Peter Luger is one of, if not the most, prominent steakhouses in New York City, as it was part of the steakhouse scene back in 1887 when the city essentially propagated the modern idea of a steakhouse. Famed for its tender, aged porterhouse cut, the restaurant provides high quality meat in its German beer hall setting. It has been named by Zagat Survey as the best steakhouse in New York for 30 years in a row and earned a Michelin Star, reasons for which you can find in any raving review about the restaurant.
However, not all critics loved the place. Ever since The New York Times critic Pete Wells published a scathing, zero-star review of the restaurant titled “Peter Luger Used to Sizzle. Now It Sputters” a month ago, there has been a heated debate over whether or not the critique is valid. Fans of the place consider the review absurd, saying that Peter Luger has consistently upheld its reputation for years and that their meals at the steakhouse were always top quality. On the other hand, there are many New Yorkers who have now gained courage in giving their doubts about the institution, claiming that, indeed, the food quality has deteriorated over the years and the restaurant is overrated. Some are relatively in the middle, only giving complaints about the steep prices. Peter Luger, on its part, replied, “While the reviewers and their whims have changed, Lugers has always focused on doing one thing exceptionally well—serving the highest quality of steak.”
I don’t have as much experience at the restaurant and the years of familiarity Pete Wells has, and the first time I ate there was at the Greatneck Long Island location, less popular than its Williamsburg, Brooklyn counterpart. My experience that time was excellent, as the food was delicious and the waiter was amiable. Nevertheless, the controversial location is in Brooklyn, so I recently went to try it out.
The beginning of the meal was, to be honest, underwhelming. Peter Luger serves a generous amount of bread in its bread basket, and a variety at that, including classic white buns, caraway salt sticks, and onion bread; however, it was cold, making it hard to chew. The Caesar salad had fresh romaine and crisp croutons, but it was a little overdressed, understandably called “drippy.” The onion rings were different from those of other restaurants in that they were only slightly crispy and a little flimsy, rather than the ones that you can find thickly coated in batter and fried, and they were slightly sweet and bland. Clearly, the food was not bad, but not certainly enough to validate its revered reputation.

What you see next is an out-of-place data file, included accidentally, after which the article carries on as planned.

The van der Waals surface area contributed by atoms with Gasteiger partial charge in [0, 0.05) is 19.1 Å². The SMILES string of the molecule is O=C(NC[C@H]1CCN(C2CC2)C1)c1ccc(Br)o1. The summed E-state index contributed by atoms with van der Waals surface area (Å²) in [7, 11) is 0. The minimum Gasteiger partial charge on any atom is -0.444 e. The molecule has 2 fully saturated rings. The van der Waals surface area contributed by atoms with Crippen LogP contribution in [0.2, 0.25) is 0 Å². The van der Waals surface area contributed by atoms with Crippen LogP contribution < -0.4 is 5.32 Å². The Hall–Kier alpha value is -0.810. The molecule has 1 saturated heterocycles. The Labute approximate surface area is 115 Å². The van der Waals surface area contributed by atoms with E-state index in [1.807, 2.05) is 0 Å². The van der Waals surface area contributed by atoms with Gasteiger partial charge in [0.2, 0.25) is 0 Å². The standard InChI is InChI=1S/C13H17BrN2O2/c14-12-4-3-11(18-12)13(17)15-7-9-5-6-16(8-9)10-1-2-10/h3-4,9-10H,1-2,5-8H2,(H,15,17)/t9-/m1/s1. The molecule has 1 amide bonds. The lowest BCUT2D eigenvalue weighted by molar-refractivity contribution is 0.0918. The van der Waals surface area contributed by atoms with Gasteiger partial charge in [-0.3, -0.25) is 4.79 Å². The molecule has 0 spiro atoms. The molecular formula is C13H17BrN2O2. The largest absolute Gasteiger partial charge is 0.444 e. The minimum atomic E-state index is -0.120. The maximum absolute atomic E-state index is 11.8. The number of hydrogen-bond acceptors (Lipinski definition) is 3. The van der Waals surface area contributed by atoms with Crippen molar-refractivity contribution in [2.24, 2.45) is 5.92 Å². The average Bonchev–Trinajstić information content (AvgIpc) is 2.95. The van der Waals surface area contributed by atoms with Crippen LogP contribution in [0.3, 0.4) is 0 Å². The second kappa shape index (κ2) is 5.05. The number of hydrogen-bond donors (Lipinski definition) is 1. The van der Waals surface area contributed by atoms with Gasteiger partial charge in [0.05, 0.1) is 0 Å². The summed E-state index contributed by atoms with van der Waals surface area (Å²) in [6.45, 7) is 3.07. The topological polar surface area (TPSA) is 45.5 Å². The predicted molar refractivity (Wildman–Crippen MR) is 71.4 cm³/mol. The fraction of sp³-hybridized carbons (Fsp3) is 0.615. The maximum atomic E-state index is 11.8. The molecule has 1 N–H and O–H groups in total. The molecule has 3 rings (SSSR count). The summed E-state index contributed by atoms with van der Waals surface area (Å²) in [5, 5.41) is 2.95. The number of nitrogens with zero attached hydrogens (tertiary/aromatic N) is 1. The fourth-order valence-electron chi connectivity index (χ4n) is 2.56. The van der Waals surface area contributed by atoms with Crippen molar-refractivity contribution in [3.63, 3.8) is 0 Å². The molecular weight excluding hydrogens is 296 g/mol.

As for the main and side dishes, the burger that we ordered was cooked medium rare, with a big, fluffy brioche bun, a slice of cheese, and some onions. There were no other ingredients like lettuce or tomatoes like in most burgers, but the juicy meat made any other ingredients unnecessary. The only problem with the burger was that the structure didn’t hold: the bottom bun fell apart from the juices of the patty. The Baked Oversized Potato with sour cream was not bad, but nothing special, either.
By the time the steak came, I wasn’t expecting much, and concluded that Pete Wells’s review was a little more brutal than necessary but still true. However, these thoughts dissolved like steam when the porterhouse steak for two arrived. I could hear and smell the sizzling grease and butter, which built up my expectations. Our medium porterhouse was cooked with a crispy exterior, from which we could taste the char of the meat, and a juicy, tender interior. Considering how crunchy the steak was at the edges, it almost seems impossible the way it was cooked to be so chewy on the inside. For dessert, I ordered the apple strudel, which was served with a heaping bowl of homemade whipped cream. The pastry was soft, cinnamony, and everything you expect an apple strudel to be, but it was perfectly complemented by the whipped cream, which added just enough sweetness.
Personally, most of the meal didn’t wow me as much as I was hoping it would. Nevertheless, I would go back if I had the chance, if only for the crispy, juicy, and tender porterhouse steak, the equally delicious Peter Luger burger (even if it does fall apart a little), and even the sweet apple strudel. Suffice to say, the steak alone is proof that Peter Luger is still hot and sizzling. In addition, the service wasn’t as gruff as reviewers claim it to be. I wasn’t alive in the 1990s to try the steakhouse like Pete Wells, so I can’t account for whether or not the quality of the restaurant has declined since then, but I can say this: even now, Peter Luger is still delicious and worth going to. Maybe my experience was different from those of others because the restaurant has become more aware of negative criticism after Wells’s review, or because I went during lunch, when it was relatively less busy.
If you want to go, know that the restaurant only accepts US debit cards or cash, and that there is a wait even if you have a reservation, and if you don’t, it’s basically impossible to eat there that day.
178 Broadway, Brooklyn, NY 11211